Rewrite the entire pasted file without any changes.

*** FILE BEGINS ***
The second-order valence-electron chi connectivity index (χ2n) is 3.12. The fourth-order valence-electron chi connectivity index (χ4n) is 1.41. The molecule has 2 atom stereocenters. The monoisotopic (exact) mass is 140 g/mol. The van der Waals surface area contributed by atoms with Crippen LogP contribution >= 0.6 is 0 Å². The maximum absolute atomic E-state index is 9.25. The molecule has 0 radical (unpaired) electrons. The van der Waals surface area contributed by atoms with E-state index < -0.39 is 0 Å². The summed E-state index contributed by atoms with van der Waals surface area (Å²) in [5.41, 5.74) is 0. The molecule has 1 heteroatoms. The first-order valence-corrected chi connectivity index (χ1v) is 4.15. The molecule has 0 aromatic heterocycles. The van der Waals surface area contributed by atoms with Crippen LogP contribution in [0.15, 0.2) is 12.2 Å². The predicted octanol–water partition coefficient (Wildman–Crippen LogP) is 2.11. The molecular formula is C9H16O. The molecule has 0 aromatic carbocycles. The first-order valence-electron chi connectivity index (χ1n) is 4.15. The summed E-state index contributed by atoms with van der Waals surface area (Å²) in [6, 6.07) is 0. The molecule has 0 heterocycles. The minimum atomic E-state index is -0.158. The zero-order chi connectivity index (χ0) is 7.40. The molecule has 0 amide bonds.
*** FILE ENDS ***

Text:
The second-order valence-electron chi connectivity index (χ2n) is 3.12. The fourth-order valence-electron chi connectivity index (χ4n) is 1.41. The molecule has 2 atom stereocenters. The monoisotopic (exact) mass is 140 g/mol. The van der Waals surface area contributed by atoms with Crippen LogP contribution >= 0.6 is 0 Å². The maximum absolute atomic E-state index is 9.25. The molecule has 0 radical (unpaired) electrons. The van der Waals surface area contributed by atoms with E-state index < -0.39 is 0 Å². The summed E-state index contributed by atoms with van der Waals surface area (Å²) in [5.41, 5.74) is 0. The molecule has 1 heteroatoms. The first-order valence-corrected chi connectivity index (χ1v) is 4.15. The molecule has 0 aromatic heterocycles. The van der Waals surface area contributed by atoms with Crippen LogP contribution in [0.15, 0.2) is 12.2 Å². The predicted octanol–water partition coefficient (Wildman–Crippen LogP) is 2.11. The molecular formula is C9H16O. The molecule has 0 aromatic carbocycles. The first-order valence-electron chi connectivity index (χ1n) is 4.15. The summed E-state index contributed by atoms with van der Waals surface area (Å²) in [6, 6.07) is 0. The molecule has 0 heterocycles. The minimum atomic E-state index is -0.158. The zero-order chi connectivity index (χ0) is 7.40. The molecule has 0 amide bonds.